Your January Financial To-Do List

VIDEO: In this new series we look at which financial matters you need to focus on each month. Here's your financial to-do list for January

Holly Black 15 January, 2021 | 9:41AM
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Holly Black: Welcome to Morningstar. I'm Holly Black. Today, we're talking your January financial to-do list. This is a new monthly video series where we'll be looking each month at areas of your finances you need to be focusing on.

So, January isn't that fun anyway. The festivities are over, the nights are still dark. And now, there's someone talking to you telling you to sort out your finances. But I am here to help, I promise.

So, the first thing on your to-do list for January should be your tax return. If you are registered for self-assessment, you have until January 31st to get it filed or you might get a fine. Now, the government is allowing deferrals if you've been affected by Covid-19 this year and it's also waiving late fees for filing. But you will still be fined if you don't pay your taxes. So, it really is best to just get on with it. So, to do your self-assessment you'll need your government gateway code, your UTR, that's your unique taxpayer reference, and your National Insurance number to hand.

Number two on the to-do list is insurance. I don't know about you, but all of my insurances, the house, the car, the pet, all seem to come up for renewal in January. So, the key thing when looking at this is to shop around. Do not accept the renewal price from your current provider because there is probably a better deal to be had. Use comparison sites. Don't be afraid to pick up the phone and query the price if it doesn't make sense to you and don't leave it till the last minute. If you apply a few weeks before the deadline then you'll probably get a better deal because the insurer thinks you're more responsible than someone who takes out insurance on the last day possible.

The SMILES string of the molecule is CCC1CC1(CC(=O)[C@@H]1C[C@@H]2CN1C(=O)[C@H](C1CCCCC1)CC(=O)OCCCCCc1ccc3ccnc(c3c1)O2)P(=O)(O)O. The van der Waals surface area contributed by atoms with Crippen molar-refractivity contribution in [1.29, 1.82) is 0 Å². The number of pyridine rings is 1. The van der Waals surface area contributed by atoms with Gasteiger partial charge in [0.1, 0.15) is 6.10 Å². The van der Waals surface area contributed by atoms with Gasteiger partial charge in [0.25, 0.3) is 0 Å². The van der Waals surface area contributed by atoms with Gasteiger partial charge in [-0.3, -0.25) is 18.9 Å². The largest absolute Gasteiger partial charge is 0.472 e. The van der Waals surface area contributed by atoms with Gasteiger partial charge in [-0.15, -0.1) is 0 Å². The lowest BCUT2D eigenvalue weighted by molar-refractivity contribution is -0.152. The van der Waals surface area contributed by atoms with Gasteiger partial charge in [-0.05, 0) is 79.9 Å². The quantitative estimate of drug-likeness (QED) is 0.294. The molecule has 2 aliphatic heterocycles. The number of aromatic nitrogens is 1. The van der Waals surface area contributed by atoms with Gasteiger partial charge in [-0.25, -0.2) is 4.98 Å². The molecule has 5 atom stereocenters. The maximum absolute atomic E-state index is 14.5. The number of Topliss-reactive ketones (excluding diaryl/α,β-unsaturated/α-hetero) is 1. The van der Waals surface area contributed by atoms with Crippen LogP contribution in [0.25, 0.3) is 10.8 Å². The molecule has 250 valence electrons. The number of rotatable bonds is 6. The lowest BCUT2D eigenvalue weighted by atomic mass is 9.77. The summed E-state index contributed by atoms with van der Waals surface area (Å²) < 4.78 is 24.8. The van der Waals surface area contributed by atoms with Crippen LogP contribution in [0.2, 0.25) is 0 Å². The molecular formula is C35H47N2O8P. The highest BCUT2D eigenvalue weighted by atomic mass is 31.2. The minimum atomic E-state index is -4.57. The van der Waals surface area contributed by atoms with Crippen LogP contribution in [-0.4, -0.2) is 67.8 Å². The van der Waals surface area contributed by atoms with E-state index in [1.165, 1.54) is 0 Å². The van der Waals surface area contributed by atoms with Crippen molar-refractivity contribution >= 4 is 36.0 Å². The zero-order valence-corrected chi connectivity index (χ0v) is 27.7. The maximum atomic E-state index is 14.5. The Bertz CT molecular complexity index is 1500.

Third and final one for your January to-do list is credit cards. So, you've probably maybe got a bit of a festive spending hangover. A lot of us do the spending in December and forget about it until the bills arrive. The best thing with any credit card debt, of course, is to pay it off in full. That way you don't accrue interest charges. But if that's not possible for you, tackle the card with the highest interest rate first, because that's going to rack up the biggest charges. If you can, consider a not percent balance transfer card deal. That will mean you're not accruing interest while you're paying off that debt.

So, January's to-do list to recap – one, do your self-assessment tax return; two, sort out those insurances; three, get on top of that credit card debt. Sorted? We will see you next month.

The information contained within is for educational and informational purposes ONLY. It is not intended nor should it be considered an invitation or inducement to buy or sell a security or securities noted within nor should it be viewed as a communication intended to persuade or incite you to buy or sell security or securities noted within. Any commentary provided is the opinion of the author and should not be considered a personalised recommendation. The information contained within should not be a person's sole basis for making an investment decision. Please contact your financial professional before making an investment decision.

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Holly Black  is Senior Editor,


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